Last summer I raised the issue of regulations being considered that would result in the metering, and thus fees to government, of private water wells.
This summer, thanks to Nestlé Waters, the issue has moved from the “let’s try to bury this” at the municipal level, to province-wide awareness relating to what is assumed to be ‘unfettered’ use of ground water.
Nestlé, apparently, annually pumps some 265 million litres out of a well in Hope to sell in bottles throughout the country, and perhaps internationally. This amount of water, by the way, is roughly equivalent to the volume of 10 Olympic-size swimming pools which, knowing how much it rains in Hope, doesn’t seem that much.
However, a huge multi-national taking ‘our water for free’ has raised a hue and cry amongst those who derive their water from a city tap, though I’d also guess most of them buy bottled water too.
Why should we pay, when they get it for free is the refrain. They should be charged, and contribute to the tax stream, they say.
Let’s look at the numbers. A bottle of water costs a buck a litre more or less at the retail level.
That means Nestlé gets about 17 cents a litre … the rest is made up of retail mark-ups (and taxes). Thus to be fair, any kind of government levy on a litre of raw water couldn’t amount to more than a penny … a tax revenue flow of $2.65 million from Nestle. Not chump change I will admit, but by selling our water, possibly for international markets, we are placing ourselves on the proverbial slippery slope.
For instance, what happens when one of the formerly highly touted run-of-river hydro projects discovers it can make more money selling ship-loads of water to foreign countries than it can by selling electricity.
Whether the commercial revenue is 17 cents a litre, or more depending on who you sell it to, it equates to the price of oil at the wellhead, and you know how profitable Big Oil is. Factor in that water demand will only increase, thanks to climate change, and suddenly selling our water to foreign populations has great potential.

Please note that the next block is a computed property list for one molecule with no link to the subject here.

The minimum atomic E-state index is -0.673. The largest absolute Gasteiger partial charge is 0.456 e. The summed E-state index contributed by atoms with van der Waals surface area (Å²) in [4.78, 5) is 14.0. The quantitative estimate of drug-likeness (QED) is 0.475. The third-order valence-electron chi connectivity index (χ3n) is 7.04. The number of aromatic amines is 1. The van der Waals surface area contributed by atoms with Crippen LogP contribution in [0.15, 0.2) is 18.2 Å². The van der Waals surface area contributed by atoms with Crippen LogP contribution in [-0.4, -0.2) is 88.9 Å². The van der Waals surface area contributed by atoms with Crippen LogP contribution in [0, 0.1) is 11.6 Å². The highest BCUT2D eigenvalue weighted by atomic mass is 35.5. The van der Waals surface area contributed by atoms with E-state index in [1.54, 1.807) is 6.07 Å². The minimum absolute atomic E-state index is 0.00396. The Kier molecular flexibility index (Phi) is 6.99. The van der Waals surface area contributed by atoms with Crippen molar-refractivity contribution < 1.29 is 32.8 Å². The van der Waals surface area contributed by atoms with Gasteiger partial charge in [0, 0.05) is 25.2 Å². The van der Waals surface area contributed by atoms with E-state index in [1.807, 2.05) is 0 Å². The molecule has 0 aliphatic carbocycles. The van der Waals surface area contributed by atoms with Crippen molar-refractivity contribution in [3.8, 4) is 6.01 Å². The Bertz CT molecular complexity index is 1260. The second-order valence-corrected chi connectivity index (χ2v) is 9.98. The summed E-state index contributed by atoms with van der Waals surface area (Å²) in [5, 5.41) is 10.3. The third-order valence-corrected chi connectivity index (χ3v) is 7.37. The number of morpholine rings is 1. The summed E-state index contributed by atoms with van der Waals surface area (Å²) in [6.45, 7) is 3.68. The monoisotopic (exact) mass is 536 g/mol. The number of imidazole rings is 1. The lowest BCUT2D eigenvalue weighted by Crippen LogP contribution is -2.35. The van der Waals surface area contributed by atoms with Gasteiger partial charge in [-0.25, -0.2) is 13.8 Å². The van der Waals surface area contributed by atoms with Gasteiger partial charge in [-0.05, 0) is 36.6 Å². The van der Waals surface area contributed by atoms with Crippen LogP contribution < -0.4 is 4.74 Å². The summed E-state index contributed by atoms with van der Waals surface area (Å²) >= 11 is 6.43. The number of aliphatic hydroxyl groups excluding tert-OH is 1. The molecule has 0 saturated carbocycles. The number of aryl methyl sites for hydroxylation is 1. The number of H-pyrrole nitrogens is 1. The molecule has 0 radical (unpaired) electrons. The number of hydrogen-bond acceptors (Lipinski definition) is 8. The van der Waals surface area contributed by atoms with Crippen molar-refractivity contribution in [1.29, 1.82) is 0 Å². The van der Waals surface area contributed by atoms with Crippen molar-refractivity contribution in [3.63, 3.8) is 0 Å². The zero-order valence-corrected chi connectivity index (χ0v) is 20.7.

If government decides it must charge Nestlé (and they are not the only ones bottling B.C. water), how can it then deny anyone else the same precedential opportunity to sell our water from a private well? First Nestlé’s bottles, then tanker loads and then, perhaps, a pipeline to California or ???
The only way to stop all of that is simple. Ban export of our water, in any form or vessel including plastic bottles, outside our national boundaries.
That avoids the slippery slope and negates the need for taxing and/or metering groundwater consumption (other than as a tax grab) because if large-scale commercial users are taxed, then individual private well owners likely will have to be charged as well.
Government of course, based on the premise that it is their water … like they control the rain and snow … and thus to save our water, they need to monitor, meter and charge us for it.
This, by the way, isn’t new stuff despite Nestlé being made the bad guy in the past couple of weeks.
The City of Abbotsford, in engineering report ENG 48-2012 (look it up on the city website), has considered metering private wells locally, probably based on the assumption that the province may be also considering same. When I commented about it a year ago, then city manager Frank Pizzuto responded in a letter to the editor saying “the City of Abbotsford has no plans to meter private wells, and it is unclear where this suggestion may have originated.”
Well, it originated in ENG 48-2012 and the report is still in play, and now thanks to the Nestlé furor, owners of private wells across B.C. may soon find they don’t just own a water source but yet another revenue stream for villages, cities, regional districts and the province.
Oh, and any tax on bottled water will be passed on to the consumer, an option not available to the homeowner on a well.